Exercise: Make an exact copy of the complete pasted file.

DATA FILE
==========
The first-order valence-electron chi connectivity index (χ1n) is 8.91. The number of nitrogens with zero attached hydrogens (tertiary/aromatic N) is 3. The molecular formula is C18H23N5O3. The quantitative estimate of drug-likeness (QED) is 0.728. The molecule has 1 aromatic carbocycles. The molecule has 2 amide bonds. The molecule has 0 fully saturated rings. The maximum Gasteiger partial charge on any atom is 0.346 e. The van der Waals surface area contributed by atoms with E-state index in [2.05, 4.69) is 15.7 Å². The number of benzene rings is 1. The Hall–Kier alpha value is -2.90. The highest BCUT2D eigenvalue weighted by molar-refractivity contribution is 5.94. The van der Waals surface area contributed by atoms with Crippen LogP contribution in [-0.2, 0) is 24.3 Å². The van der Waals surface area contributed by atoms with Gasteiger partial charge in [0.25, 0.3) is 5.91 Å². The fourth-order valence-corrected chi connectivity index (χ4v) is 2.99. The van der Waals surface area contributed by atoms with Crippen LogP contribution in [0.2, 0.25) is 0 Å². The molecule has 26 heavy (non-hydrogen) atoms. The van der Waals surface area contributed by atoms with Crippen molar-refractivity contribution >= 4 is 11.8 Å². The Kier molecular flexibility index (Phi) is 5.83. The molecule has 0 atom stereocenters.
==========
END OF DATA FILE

The first-order valence-electron chi connectivity index (χ1n) is 8.91. The number of nitrogens with zero attached hydrogens (tertiary/aromatic N) is 3. The molecular formula is C18H23N5O3. The quantitative estimate of drug-likeness (QED) is 0.728. The molecule has 1 aromatic carbocycles. The molecule has 2 amide bonds. The molecule has 0 fully saturated rings. The maximum Gasteiger partial charge on any atom is 0.346 e. The van der Waals surface area contributed by atoms with E-state index in [2.05, 4.69) is 15.7 Å². The number of benzene rings is 1. The Hall–Kier alpha value is -2.90. The highest BCUT2D eigenvalue weighted by molar-refractivity contribution is 5.94. The van der Waals surface area contributed by atoms with Crippen LogP contribution in [-0.2, 0) is 24.3 Å². The van der Waals surface area contributed by atoms with Gasteiger partial charge in [0.25, 0.3) is 5.91 Å². The fourth-order valence-corrected chi connectivity index (χ4v) is 2.99. The van der Waals surface area contributed by atoms with Crippen LogP contribution in [0.2, 0.25) is 0 Å². The molecule has 26 heavy (non-hydrogen) atoms. The van der Waals surface area contributed by atoms with Crippen molar-refractivity contribution >= 4 is 11.8 Å². The Kier molecular flexibility index (Phi) is 5.83. The molecule has 0 atom stereocenters.